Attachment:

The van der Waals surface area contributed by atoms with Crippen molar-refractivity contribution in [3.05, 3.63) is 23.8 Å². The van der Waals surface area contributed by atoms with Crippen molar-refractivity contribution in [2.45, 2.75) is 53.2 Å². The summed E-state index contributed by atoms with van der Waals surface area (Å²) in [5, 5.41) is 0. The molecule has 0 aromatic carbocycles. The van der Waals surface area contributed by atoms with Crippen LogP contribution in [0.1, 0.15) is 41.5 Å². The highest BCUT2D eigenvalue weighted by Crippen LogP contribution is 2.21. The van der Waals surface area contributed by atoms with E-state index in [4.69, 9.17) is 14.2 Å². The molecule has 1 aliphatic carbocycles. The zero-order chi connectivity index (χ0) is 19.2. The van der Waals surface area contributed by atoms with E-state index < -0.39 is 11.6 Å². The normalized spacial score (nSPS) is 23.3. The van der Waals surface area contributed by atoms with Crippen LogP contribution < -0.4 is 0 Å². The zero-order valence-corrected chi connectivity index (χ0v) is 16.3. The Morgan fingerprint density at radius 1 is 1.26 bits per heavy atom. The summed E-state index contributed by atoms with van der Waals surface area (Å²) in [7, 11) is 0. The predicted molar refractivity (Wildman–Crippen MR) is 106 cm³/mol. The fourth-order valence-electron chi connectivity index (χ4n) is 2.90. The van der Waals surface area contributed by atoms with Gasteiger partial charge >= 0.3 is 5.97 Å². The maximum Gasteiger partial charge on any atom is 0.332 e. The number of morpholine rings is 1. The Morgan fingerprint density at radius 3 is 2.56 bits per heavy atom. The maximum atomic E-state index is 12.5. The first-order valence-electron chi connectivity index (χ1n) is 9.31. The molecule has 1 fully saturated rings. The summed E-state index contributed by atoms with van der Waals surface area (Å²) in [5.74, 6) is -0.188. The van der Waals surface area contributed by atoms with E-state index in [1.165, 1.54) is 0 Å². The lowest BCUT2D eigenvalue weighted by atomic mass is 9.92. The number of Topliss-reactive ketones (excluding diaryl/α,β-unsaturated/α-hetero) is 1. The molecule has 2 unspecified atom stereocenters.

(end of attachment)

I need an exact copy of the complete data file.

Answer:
The van der Waals surface area contributed by atoms with Crippen molar-refractivity contribution in [3.05, 3.63) is 23.8 Å². The van der Waals surface area contributed by atoms with Crippen molar-refractivity contribution in [2.45, 2.75) is 53.2 Å². The summed E-state index contributed by atoms with van der Waals surface area (Å²) in [5, 5.41) is 0. The molecule has 0 aromatic carbocycles. The van der Waals surface area contributed by atoms with Crippen LogP contribution in [0.1, 0.15) is 41.5 Å². The highest BCUT2D eigenvalue weighted by Crippen LogP contribution is 2.21. The van der Waals surface area contributed by atoms with E-state index in [4.69, 9.17) is 14.2 Å². The molecule has 1 aliphatic carbocycles. The zero-order chi connectivity index (χ0) is 19.2. The van der Waals surface area contributed by atoms with E-state index < -0.39 is 11.6 Å². The normalized spacial score (nSPS) is 23.3. The van der Waals surface area contributed by atoms with Crippen LogP contribution < -0.4 is 0 Å². The zero-order valence-corrected chi connectivity index (χ0v) is 16.3. The Morgan fingerprint density at radius 1 is 1.26 bits per heavy atom. The summed E-state index contributed by atoms with van der Waals surface area (Å²) in [7, 11) is 0. The predicted molar refractivity (Wildman–Crippen MR) is 106 cm³/mol. The fourth-order valence-electron chi connectivity index (χ4n) is 2.90. The van der Waals surface area contributed by atoms with Gasteiger partial charge >= 0.3 is 5.97 Å². The maximum Gasteiger partial charge on any atom is 0.332 e. The number of morpholine rings is 1. The Morgan fingerprint density at radius 3 is 2.56 bits per heavy atom. The maximum atomic E-state index is 12.5. The first-order valence-electron chi connectivity index (χ1n) is 9.31. The molecule has 1 fully saturated rings. The summed E-state index contributed by atoms with van der Waals surface area (Å²) in [5.74, 6) is -0.188. The van der Waals surface area contributed by atoms with E-state index in [1.165, 1.54) is 0 Å². The lowest BCUT2D eigenvalue weighted by atomic mass is 9.92. The number of Topliss-reactive ketones (excluding diaryl/α,β-unsaturated/α-hetero) is 1. The molecule has 2 unspecified atom stereocenters.